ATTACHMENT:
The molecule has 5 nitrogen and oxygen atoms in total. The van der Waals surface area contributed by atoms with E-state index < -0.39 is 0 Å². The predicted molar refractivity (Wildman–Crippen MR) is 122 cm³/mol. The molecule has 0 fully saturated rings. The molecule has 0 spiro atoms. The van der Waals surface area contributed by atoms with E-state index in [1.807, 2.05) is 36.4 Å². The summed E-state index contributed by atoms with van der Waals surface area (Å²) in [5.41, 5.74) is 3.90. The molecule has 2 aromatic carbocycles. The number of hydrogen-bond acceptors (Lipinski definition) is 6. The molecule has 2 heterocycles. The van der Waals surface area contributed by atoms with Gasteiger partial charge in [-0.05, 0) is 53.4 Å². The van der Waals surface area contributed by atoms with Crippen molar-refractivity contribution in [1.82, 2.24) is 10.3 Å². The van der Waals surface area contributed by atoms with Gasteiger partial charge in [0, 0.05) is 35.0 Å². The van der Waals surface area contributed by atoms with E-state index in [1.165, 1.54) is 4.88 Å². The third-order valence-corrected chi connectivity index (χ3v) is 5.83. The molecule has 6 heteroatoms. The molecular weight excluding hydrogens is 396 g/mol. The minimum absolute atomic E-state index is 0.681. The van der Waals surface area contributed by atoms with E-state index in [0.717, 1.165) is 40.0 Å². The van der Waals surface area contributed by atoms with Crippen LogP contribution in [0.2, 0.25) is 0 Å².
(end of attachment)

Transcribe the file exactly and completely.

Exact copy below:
The molecule has 5 nitrogen and oxygen atoms in total. The van der Waals surface area contributed by atoms with E-state index < -0.39 is 0 Å². The predicted molar refractivity (Wildman–Crippen MR) is 122 cm³/mol. The molecule has 0 fully saturated rings. The molecule has 0 spiro atoms. The van der Waals surface area contributed by atoms with E-state index in [1.807, 2.05) is 36.4 Å². The summed E-state index contributed by atoms with van der Waals surface area (Å²) in [5.41, 5.74) is 3.90. The molecule has 2 aromatic carbocycles. The number of hydrogen-bond acceptors (Lipinski definition) is 6. The molecule has 2 heterocycles. The van der Waals surface area contributed by atoms with Gasteiger partial charge in [-0.05, 0) is 53.4 Å². The van der Waals surface area contributed by atoms with Crippen molar-refractivity contribution in [1.82, 2.24) is 10.3 Å². The van der Waals surface area contributed by atoms with Gasteiger partial charge in [0, 0.05) is 35.0 Å². The van der Waals surface area contributed by atoms with E-state index in [1.165, 1.54) is 4.88 Å². The third-order valence-corrected chi connectivity index (χ3v) is 5.83. The molecule has 6 heteroatoms. The molecular weight excluding hydrogens is 396 g/mol. The minimum absolute atomic E-state index is 0.681. The van der Waals surface area contributed by atoms with E-state index in [0.717, 1.165) is 40.0 Å². The van der Waals surface area contributed by atoms with Crippen LogP contribution in [0.2, 0.25) is 0 Å².